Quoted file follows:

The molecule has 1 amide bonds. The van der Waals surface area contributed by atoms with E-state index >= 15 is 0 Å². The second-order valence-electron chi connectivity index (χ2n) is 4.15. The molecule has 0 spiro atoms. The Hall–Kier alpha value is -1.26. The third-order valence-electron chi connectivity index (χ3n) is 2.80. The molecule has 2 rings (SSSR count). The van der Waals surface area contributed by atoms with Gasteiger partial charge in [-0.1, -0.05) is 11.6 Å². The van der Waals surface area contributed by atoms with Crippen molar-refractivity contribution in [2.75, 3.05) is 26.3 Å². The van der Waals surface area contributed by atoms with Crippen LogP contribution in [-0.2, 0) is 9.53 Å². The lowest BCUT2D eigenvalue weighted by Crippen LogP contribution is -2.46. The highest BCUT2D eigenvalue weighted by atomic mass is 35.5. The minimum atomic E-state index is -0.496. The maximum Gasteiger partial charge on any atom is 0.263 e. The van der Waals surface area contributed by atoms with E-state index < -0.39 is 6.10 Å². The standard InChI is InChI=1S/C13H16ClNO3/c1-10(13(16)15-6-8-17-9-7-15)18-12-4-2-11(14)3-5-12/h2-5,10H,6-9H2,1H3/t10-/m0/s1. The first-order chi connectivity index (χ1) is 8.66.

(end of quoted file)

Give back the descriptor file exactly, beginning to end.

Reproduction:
The molecule has 1 amide bonds. The van der Waals surface area contributed by atoms with E-state index >= 15 is 0 Å². The second-order valence-electron chi connectivity index (χ2n) is 4.15. The molecule has 0 spiro atoms. The Hall–Kier alpha value is -1.26. The third-order valence-electron chi connectivity index (χ3n) is 2.80. The molecule has 2 rings (SSSR count). The van der Waals surface area contributed by atoms with Gasteiger partial charge in [-0.1, -0.05) is 11.6 Å². The van der Waals surface area contributed by atoms with Crippen molar-refractivity contribution in [2.75, 3.05) is 26.3 Å². The van der Waals surface area contributed by atoms with Crippen LogP contribution in [-0.2, 0) is 9.53 Å². The lowest BCUT2D eigenvalue weighted by Crippen LogP contribution is -2.46. The highest BCUT2D eigenvalue weighted by atomic mass is 35.5. The minimum atomic E-state index is -0.496. The maximum Gasteiger partial charge on any atom is 0.263 e. The van der Waals surface area contributed by atoms with E-state index < -0.39 is 6.10 Å². The standard InChI is InChI=1S/C13H16ClNO3/c1-10(13(16)15-6-8-17-9-7-15)18-12-4-2-11(14)3-5-12/h2-5,10H,6-9H2,1H3/t10-/m0/s1. The first-order chi connectivity index (χ1) is 8.66.